Oscar Wilde enjoyed a meteoric rise to the high echelons of Victorian society.  He was admired for his writing talent but attracted a scandalous reputation for his sexuality, for which he suffered the indignity and shame of imprisonment. He was, and still is, an intriguing character. He was, and still is, a true giant of English literature.  This superb collection of poems, exceptional value at £3.99, is both a magnificent record of achievement and, quite simply, a delight. 

Thursday, 16 August 2012


We look at the full moon
on a warm Chartres evening,
then see a full moon
on Olympics TV in London,
and do that mock "my-God" look of surprise
as we witness two moons from one
before our tipsy eyes.

Wednesday, 15 August 2012


(In a town in France, August 2012)

Growl-buzzing like giant mosquitoes,
farting pungent petrol fumes,
small motorbikes interweave with traffic,
breaking the afternoon's peace,
and while cars and buses hold dominance,
the young mosquito bikers scream loudest,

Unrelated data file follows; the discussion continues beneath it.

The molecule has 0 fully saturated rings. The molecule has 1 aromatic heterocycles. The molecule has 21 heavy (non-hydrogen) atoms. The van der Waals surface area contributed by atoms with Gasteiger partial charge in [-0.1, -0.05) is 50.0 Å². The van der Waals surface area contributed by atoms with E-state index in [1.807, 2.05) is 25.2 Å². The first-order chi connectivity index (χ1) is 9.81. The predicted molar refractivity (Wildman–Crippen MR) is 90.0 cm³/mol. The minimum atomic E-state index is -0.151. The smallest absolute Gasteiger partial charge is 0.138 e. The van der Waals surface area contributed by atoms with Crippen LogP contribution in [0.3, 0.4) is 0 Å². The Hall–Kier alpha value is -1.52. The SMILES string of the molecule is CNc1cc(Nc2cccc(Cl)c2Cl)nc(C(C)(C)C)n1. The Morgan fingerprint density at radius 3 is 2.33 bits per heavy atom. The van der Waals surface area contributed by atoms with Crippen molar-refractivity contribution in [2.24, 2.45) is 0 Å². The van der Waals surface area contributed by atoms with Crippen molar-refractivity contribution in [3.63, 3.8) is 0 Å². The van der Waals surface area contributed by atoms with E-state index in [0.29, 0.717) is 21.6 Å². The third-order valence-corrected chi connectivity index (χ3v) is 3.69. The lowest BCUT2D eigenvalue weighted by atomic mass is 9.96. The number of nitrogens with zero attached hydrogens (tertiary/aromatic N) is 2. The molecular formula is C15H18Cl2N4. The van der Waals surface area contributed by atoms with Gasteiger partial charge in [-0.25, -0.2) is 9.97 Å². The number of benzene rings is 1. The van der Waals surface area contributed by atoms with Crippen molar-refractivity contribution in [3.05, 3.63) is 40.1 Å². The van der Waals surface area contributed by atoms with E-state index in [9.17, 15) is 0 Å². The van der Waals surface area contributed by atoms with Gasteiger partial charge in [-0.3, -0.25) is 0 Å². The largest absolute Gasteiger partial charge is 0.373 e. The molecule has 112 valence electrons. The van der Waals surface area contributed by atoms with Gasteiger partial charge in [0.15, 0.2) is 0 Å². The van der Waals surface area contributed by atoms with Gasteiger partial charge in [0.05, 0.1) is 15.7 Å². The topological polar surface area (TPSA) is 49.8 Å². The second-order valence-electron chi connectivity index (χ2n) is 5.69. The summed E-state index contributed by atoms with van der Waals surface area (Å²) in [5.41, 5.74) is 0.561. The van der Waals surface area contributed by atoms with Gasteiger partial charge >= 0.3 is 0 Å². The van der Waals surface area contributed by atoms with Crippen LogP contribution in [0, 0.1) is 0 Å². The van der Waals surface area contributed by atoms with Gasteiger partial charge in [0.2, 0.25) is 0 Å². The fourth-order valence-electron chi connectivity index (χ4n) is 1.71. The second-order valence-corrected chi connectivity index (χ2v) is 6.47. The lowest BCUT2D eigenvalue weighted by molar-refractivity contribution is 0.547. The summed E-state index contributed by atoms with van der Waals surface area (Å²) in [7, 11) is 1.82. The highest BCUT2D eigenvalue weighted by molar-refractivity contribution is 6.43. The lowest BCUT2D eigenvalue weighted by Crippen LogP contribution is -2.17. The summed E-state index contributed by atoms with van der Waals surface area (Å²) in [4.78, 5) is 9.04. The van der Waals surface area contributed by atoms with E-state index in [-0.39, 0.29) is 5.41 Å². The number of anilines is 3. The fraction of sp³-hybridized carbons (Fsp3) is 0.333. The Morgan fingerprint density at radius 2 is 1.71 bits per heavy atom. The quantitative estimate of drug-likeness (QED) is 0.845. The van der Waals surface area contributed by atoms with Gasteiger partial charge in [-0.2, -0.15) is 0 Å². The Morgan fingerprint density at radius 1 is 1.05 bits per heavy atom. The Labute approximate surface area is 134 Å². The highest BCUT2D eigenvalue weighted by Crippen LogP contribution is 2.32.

riding and whining far, far into the distance.

Tuesday, 14 August 2012


Student note: It is strictly forbidden to read the poem above out loud.

Monday, 13 August 2012


On reading a news report that combative writer Gore Vidal had died....

I read that Gore Vidal has died,
he might be heading your way,
so just in case God, brace yourself,
for he'll still have lots to say.

He liked a debate, to disagree,
to get things off his chest,
a sharpish tongue and rapier wit,
in peace unlikely to rest.

For in amongst his many quotes,
some deep, some funny, some rude,
he suggested get rid of religion
for religion will do you no good. 

Gore v God and God v Gore,
the ultimate debate,
so just in case God, brace yourself,
he might soon be at the gate.